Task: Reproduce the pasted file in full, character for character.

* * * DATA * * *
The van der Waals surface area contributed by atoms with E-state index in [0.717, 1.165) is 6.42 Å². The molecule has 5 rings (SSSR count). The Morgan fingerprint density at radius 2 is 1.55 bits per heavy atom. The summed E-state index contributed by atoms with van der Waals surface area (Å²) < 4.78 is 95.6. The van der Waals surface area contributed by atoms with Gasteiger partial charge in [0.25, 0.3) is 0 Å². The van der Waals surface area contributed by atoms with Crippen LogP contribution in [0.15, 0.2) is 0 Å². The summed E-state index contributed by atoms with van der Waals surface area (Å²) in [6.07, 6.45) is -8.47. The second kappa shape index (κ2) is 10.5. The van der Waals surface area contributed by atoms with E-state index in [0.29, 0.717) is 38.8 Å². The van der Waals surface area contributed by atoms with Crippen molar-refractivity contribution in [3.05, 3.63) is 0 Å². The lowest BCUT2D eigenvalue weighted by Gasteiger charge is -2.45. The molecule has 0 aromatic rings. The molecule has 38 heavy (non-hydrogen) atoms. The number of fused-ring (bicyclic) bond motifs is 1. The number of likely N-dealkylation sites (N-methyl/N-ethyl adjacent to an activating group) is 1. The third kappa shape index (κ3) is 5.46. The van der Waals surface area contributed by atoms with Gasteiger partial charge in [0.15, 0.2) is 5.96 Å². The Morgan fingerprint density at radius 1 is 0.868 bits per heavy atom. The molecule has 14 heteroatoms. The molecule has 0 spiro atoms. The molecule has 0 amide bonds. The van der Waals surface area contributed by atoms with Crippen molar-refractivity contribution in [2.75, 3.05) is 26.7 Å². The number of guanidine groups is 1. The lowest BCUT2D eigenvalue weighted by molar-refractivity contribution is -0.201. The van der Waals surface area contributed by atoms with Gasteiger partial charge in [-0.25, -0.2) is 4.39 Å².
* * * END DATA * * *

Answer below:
The van der Waals surface area contributed by atoms with E-state index in [0.717, 1.165) is 6.42 Å². The molecule has 5 rings (SSSR count). The Morgan fingerprint density at radius 2 is 1.55 bits per heavy atom. The summed E-state index contributed by atoms with van der Waals surface area (Å²) < 4.78 is 95.6. The van der Waals surface area contributed by atoms with Gasteiger partial charge in [0.25, 0.3) is 0 Å². The van der Waals surface area contributed by atoms with Crippen LogP contribution in [0.15, 0.2) is 0 Å². The summed E-state index contributed by atoms with van der Waals surface area (Å²) in [6.07, 6.45) is -8.47. The second kappa shape index (κ2) is 10.5. The van der Waals surface area contributed by atoms with E-state index in [0.29, 0.717) is 38.8 Å². The van der Waals surface area contributed by atoms with Crippen molar-refractivity contribution in [3.05, 3.63) is 0 Å². The lowest BCUT2D eigenvalue weighted by Gasteiger charge is -2.45. The molecule has 0 aromatic rings. The molecule has 38 heavy (non-hydrogen) atoms. The number of fused-ring (bicyclic) bond motifs is 1. The number of likely N-dealkylation sites (N-methyl/N-ethyl adjacent to an activating group) is 1. The third kappa shape index (κ3) is 5.46. The van der Waals surface area contributed by atoms with Gasteiger partial charge in [0.15, 0.2) is 5.96 Å². The Morgan fingerprint density at radius 1 is 0.868 bits per heavy atom. The molecule has 14 heteroatoms. The molecule has 0 spiro atoms. The molecule has 0 amide bonds. The van der Waals surface area contributed by atoms with Crippen molar-refractivity contribution in [2.75, 3.05) is 26.7 Å². The number of guanidine groups is 1. The lowest BCUT2D eigenvalue weighted by molar-refractivity contribution is -0.201. The van der Waals surface area contributed by atoms with Gasteiger partial charge in [-0.25, -0.2) is 4.39 Å².